Ask the questions, Friends. You never know what you’ll find out.

Do you have any interesting coincidences that have changed your life?

Categories: Family, Love and Compassion, Meditation

Kellie Snider, MS

When I was a young child, my father, my grandmother, an uncle, and a teacher noticed and complimented my talent and interest in drawing. My family didn’t know how to help me make a career in art, but they made sure I knew that my art was a good thing. I was fortunate to grow up in a time when the arts were still considered an essential part of a well-rounded education. I had a very good art teacher in elementary school, and I was able to continue studying art throughout middle school and high school. I even ventured a couple of years of college-level art study.

My education in art did not include the business of art, so I went off and got a traditional job as a draftsman, the kind that drew with pencils and templates on sheets of vellum, spread across massive desks. (I always named my desks Carlisle.) I worked for an oil company, a shipyard, a power company, and for NASA’s Johnson Space Center TV Department. I was there during some pivotal moments in space history. I also met the man I would marry. I stayed home to raise our kids for a few years, and while doing that I worked as a freelance writer and did some freelance art as well. But then I got a deep interest in animal behavior thanks to an aggressive cockatoo we had, got an advanced degree in behavior analysis and launched a career in animal welfare. That career lasted nearly 15 years, and it nearly did me in. The burnout and compassion fatigue was overwhelming.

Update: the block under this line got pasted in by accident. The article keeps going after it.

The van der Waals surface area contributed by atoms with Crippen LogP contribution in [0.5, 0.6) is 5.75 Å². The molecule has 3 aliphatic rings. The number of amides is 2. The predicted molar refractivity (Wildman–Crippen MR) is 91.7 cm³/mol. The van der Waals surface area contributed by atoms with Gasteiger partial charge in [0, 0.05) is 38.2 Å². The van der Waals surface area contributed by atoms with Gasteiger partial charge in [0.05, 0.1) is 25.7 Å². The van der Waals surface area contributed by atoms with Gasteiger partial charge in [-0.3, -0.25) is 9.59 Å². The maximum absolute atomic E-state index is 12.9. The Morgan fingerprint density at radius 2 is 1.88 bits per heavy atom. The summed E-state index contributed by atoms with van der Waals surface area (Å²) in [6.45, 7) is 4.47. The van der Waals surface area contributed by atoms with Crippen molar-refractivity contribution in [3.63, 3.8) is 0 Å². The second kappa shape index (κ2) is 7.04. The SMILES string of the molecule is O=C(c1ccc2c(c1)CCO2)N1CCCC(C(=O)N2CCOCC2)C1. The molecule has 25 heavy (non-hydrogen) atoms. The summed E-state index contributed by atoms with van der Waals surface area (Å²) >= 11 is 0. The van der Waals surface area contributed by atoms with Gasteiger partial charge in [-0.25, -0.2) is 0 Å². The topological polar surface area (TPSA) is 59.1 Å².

When I was laid off from a director’s position in animal welfare during Covid Times, I began to paint to help ground myself. People began to show an interest in my painting and I got many requests for commissions. That was when I realized that I could learn the business side of art and be a real live artist full time.

I have never been happier in my professional life. I wake up every day, have a lovely cup of tea with breakfast, and head to my studio. My days are rich and peaceful. I’ve come home for good.as trained as a behavior analyst, but I am what Barbara Sher called a Scanner. I'm interested in a lot of different things, and once I learn a lot about them I'm ready to learn something new. But all the things involve somebody's behavior. This blog is about how behavior and different activities intersect.

Constructional Approaches will be discussed a lot.

1 Comment

  1. Rebecca Forrest

    I have a dear friend named Karen. She and I were in college together, in the same major, but I was a year or two ahead of her. We had a few classes together. I didn’t meet her.

    After I graduated, I didn’t look for a job right away. Instead, I agreed to teach a class in creative writing at an art center. But right before I was to start, I got an unexpected job offer I couldn’t pass up. I had to back out of the class. The organizer said it was okay, as she’d had another applicant who was well qualified, too. That applicant was Karen. She taught the class. I didn’t meet her.

    When I job-hunted again a few years later, I got an offer in a publications department and was just about to accept it when I got an offer I liked better elsewhere. I called the pubs manager to decline. She said she just heard from another excellent applicant. That was Karen. She took the job I declined. I didn’t meet her.

    Finally, a year or two later, I joined an international professional association. I went to local meetings. Somewhere in there, I finally met Karen, who had joined the same association.

    So, about 10 or 12 years after our first opportunity to meet, we finally met. And became best friends.